Proteins are molecules that build amino acids.
The combination of two amino acids builds a dipeptide, the combination of three forms a tripeptide, etc.
Theoretically, if a molecule is made up of a maximum of 20 amino acids, it is called an oligopeptide. If it is higher and reaches a maximum of 100 amino acids, it is a polypeptide. The greater the amount of amino acids means that the protein is referred to. However, this is a conventional classification, thanks to which we can understand even this work, because it is known that there are proteins with fewer amino acids (eg insulin, which builds 51 amino acids).
Starting from the beginning, each amino acid is made of a carbon atom, which is located in the central part, covalently bonded to it is a hydrogen atom and an amino group (Nh2), a carboxyl group (COOH) and a characteristic for each amino acid substituent, so-called. The radical is conventionally marked with the letter Rrys.1. The substituent is referred to as the amino acid side chain (remember this, because the amino acid radicals affect the catalytic functions of the enzymes).
Amino acids react with bases and with acids. They occur in the form of an inert ion, acidic form and alkaline (depending on ph). Amino acids, except for glycine, form optical L or D optical isomers. Our organisms build only the left-handed ones, i.e. with the L form.
Amino acids can be divided into proteogenic (building proteins) and non-proteogenic (non-protein building). The first one can be divided into endo and exogenous. Endogenous amino acids are those that the body is capable of synthesizing. On the other hand, exogenous ones are those that the body can not synthesise and should be supplied from food.
Let’s move to the construction of protein. These structures are divided into structures, their number is 4. As mentioned earlier, proteins build proteogenic amino acids. Their combination is possible due to the formation of covalent bonds of the peptide type between the carboxyl group (COOH) of one amino acid with the amino group (NH2) of the other.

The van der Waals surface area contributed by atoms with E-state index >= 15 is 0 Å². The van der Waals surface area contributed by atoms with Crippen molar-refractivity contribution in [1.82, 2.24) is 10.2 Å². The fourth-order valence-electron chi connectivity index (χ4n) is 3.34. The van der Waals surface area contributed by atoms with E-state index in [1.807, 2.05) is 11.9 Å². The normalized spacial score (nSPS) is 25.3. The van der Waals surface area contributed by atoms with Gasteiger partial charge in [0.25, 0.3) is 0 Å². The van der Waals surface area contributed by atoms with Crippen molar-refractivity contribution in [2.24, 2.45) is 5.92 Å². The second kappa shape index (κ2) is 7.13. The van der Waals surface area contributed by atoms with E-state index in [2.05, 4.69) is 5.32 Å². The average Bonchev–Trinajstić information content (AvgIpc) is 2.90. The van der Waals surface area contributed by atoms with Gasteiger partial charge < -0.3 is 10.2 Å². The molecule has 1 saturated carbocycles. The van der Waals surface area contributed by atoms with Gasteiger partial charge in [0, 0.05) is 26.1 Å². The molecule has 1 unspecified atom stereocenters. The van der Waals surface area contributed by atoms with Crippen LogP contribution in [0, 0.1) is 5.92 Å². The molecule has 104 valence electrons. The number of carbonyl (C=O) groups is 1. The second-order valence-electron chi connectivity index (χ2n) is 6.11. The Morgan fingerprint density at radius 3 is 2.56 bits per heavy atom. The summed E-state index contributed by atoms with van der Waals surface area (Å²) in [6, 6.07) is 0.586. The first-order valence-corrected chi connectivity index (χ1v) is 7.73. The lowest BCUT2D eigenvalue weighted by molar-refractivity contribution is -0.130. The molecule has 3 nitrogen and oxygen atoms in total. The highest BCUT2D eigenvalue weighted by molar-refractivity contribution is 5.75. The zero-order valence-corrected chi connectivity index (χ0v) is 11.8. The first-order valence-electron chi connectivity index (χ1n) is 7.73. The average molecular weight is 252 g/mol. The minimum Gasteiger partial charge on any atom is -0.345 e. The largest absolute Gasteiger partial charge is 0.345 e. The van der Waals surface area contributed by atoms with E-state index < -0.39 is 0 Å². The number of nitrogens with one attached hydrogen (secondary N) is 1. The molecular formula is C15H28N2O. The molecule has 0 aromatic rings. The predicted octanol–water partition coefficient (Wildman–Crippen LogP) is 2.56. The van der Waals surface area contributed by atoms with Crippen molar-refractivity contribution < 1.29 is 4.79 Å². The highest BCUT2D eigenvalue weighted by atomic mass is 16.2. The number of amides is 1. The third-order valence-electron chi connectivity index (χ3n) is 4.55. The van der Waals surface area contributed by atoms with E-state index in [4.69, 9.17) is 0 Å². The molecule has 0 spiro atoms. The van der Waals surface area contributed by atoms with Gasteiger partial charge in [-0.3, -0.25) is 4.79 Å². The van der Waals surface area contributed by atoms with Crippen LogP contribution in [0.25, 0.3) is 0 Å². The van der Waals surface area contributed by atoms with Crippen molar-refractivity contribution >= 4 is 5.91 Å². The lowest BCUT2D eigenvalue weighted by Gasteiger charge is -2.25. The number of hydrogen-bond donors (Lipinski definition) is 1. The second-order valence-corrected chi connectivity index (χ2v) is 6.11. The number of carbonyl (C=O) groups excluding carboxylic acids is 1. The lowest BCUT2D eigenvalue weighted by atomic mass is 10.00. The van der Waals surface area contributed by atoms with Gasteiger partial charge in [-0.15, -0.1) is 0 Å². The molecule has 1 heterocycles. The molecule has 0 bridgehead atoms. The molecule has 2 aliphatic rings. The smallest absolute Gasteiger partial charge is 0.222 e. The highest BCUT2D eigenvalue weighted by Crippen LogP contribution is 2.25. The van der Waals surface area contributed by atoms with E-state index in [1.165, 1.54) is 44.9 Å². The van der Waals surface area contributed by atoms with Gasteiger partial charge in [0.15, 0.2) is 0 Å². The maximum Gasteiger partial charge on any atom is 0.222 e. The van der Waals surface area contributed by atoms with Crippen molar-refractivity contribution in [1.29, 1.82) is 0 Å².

The primary structure is in the simple language the order of the amino acid linkage, or the sequence of their arrangement. This structure determines the properties of the protein. Its arrangement in space determines the structure of a higher order. And so we go to the next one
This structure can be divided into two models: alpha-helix and beta-harmonica.
Both of these structures are stabilized by hydrogen bonds formed as a result of the affinity of hydrogen atoms to nitrogen or oxygen atoms.
The first one resembles a twisted cylinder, the walls of which are built by peptides and radicals protruding outside. The latter, however, resembles the appearance of long folded pieces of paper that arise from the twists of the bonds of radicals.
This, on the other hand, is a secondary structure folded into a depth. It is stabilized by hydrogen bonds, sulphide bridges, van der Waals interactions.
A quaternary structure is one that consists of a combination of several protein subunits. This structure stabilizes bonds and interactions of the same type as the tertiary structure.
On the occasion of the discussed construction, I will mention protein denaturation.
Protein denaturation is the disintegration, disruption of the secondary stabilizing structure and the tertiary protein scratch.7. Many people ask the question whether boiling, for example, a hen egg in which protein denatures causes its spoiling. Well, denaturation only causes the disintegration of structures, but amino acids, the protein is still available to our body. It loses only its properties (given by given structures), which for us is not important, because it will be digested to individual amino acids. However, protein denaturation facilitates its digestion. Protein renaturation, however, only occurs in laboratories and, as the name suggests, it is a process contrary to the one previously described.
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